The Children of Immigrants at School: A Comparative Look at Integration in the United States and Western Europe

The Children of Immigrants at School: A Comparative Look at Integration in the United States and Western Europe

The Children of Immigrants at School: A Comparative Look at Integration in the United States and Western Europe

The Children of Immigrants at School: A Comparative Look at Integration in the United States and Western Europe

Synopsis

The Children of Immigrants at School explores the 21st-century consequences of immigration through an examination of how the so-called second generation is faring educationally in six countries: France, Great Britain, the Netherlands, Spain, Sweden and the United States. In this insightful volume, Richard Alba and Jennifer Holdaway bring together a team of renowned social science researchers from around the globe to compare the educational achievements of children from low-status immigrant groups to those of mainstream populations in these countries, asking what we can learn from one system that can be usefully applied in another. Working from the results of a five-year, multi-national study, the contributors to The Children of Immigrants at School ultimately conclude that educational processes do, in fact, play a part in creating unequal status for immigrant groups in these societies. In most countries, the youth coming from the most numerous immigrant populations lag substantially behind their mainstream peers, implying that they will not be able to integrate economically and civically as traditional mainstream populations shrink. Despite this fact, the comparisons highlight features of each system that hinder the educational advance of immigrant-origin children, allowing the contributors to identify a number of policy solutions to help fix the problem. A comprehensive look at a growing global issue, The Children of Immigrants at School represents a major achievement in the fields of education and immigration studies.

Richard Alba is Distinguished Professor of Sociology at the City University of New York Graduate Center. His publications include "Remaking the American Mainstream" (with Victor Nee) and "Blurring the Color Line".

Jennifer Holdaway is a Program Director at the Social Science Research Council, where her work has focused on migration and its interaction with processes of social change and stratification.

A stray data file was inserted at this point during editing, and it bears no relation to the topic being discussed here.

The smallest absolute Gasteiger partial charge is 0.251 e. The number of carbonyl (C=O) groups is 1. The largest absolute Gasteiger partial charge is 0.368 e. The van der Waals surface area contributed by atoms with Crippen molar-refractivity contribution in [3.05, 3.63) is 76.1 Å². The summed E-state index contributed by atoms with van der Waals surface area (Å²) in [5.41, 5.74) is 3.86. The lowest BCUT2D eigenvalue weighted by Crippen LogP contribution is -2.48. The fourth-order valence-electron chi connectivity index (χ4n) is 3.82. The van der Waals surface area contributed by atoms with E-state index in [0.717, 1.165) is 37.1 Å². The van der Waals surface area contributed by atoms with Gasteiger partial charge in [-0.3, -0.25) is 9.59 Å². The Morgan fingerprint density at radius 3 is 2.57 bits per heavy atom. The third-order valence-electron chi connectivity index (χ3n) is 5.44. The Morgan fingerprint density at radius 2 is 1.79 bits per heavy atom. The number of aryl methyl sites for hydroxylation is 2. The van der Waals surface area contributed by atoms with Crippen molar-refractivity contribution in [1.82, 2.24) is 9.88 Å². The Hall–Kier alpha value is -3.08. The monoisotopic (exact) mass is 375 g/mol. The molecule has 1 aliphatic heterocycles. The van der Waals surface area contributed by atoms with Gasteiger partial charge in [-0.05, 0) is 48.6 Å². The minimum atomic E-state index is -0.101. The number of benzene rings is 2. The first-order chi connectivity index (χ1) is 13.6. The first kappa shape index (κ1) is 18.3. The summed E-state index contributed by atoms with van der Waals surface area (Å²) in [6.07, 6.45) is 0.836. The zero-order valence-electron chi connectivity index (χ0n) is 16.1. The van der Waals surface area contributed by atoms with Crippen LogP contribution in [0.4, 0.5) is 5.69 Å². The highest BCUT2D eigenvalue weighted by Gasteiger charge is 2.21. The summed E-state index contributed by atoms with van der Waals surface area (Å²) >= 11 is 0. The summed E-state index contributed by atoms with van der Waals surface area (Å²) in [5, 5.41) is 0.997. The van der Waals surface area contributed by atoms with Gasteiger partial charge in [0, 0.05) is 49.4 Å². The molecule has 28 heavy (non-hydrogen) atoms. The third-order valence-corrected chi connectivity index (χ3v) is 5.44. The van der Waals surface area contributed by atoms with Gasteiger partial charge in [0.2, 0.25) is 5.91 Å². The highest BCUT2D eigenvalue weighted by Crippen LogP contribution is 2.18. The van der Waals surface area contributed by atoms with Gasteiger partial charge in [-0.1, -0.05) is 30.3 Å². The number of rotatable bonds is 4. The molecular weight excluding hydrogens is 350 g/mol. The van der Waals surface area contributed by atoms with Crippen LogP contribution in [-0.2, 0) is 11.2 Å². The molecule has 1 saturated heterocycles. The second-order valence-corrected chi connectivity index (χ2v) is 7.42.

Excerpt

The rich nations on both sides of the Atlantic are confronting a new set of challenges, arising from the large-scale immigrations they hosted during the second half of the twentieth century and the beginning of the twenty-first. Ironically, immigration in many cases was encouraged by governments and employers as a solution to labor-market problems, especially (but not exclusively) in filling slots at or near the bottom of the job hierarchy. But immigration imports its own set of dynamics, which are not easily controlled. in combination with the low fertility and aging of native populations in the wealthy countries, the swelling of youthful immigrant groups has produced profound, unanticipated shifts among the children of these countries. the share of children coming from immigrant homes has been increasing, and almost everywhere now, they account for substantial fractions of the young people in nurseries and classrooms. As these children grow up and enter adulthood, simultaneously with the departure of huge numbers of baby-boom natives from work and civic activity, an historic transition will take place toward much more diverse societies than could have been anticipated half a century ago. This transition will have far-reaching consequences. in effect, the future of the West in economic, cultural, and social terms—this is not too bold a formulation—will depend on how well immigrant-origin youth have been prepared to replace aging natives.

Many of these immigrant-origin youth—in most countries, the majority—belong to what in this volume we will call “low-status” immigrant groups. This means that they grow up typically in homes where adults have . . .

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